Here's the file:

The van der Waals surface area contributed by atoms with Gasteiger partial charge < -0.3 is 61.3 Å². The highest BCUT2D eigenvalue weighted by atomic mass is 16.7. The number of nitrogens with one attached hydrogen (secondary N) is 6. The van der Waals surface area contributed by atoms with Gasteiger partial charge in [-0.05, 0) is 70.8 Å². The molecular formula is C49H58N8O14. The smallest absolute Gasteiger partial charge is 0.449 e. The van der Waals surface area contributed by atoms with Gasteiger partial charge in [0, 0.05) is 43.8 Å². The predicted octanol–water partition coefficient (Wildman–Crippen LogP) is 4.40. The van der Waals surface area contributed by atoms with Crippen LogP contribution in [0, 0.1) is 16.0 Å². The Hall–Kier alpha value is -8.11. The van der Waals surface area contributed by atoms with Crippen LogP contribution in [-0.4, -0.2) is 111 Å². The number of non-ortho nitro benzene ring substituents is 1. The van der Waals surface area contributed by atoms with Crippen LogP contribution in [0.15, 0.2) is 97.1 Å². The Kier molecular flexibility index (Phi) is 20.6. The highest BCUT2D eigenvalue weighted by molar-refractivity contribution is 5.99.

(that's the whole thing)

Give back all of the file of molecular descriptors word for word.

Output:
The van der Waals surface area contributed by atoms with Gasteiger partial charge < -0.3 is 61.3 Å². The highest BCUT2D eigenvalue weighted by atomic mass is 16.7. The number of nitrogens with one attached hydrogen (secondary N) is 6. The van der Waals surface area contributed by atoms with Gasteiger partial charge in [-0.05, 0) is 70.8 Å². The molecular formula is C49H58N8O14. The smallest absolute Gasteiger partial charge is 0.449 e. The van der Waals surface area contributed by atoms with Gasteiger partial charge in [0, 0.05) is 43.8 Å². The predicted octanol–water partition coefficient (Wildman–Crippen LogP) is 4.40. The van der Waals surface area contributed by atoms with Crippen LogP contribution in [0, 0.1) is 16.0 Å². The Hall–Kier alpha value is -8.11. The van der Waals surface area contributed by atoms with Crippen LogP contribution in [-0.4, -0.2) is 111 Å². The number of non-ortho nitro benzene ring substituents is 1. The van der Waals surface area contributed by atoms with Crippen LogP contribution in [0.15, 0.2) is 97.1 Å². The Kier molecular flexibility index (Phi) is 20.6. The highest BCUT2D eigenvalue weighted by molar-refractivity contribution is 5.99.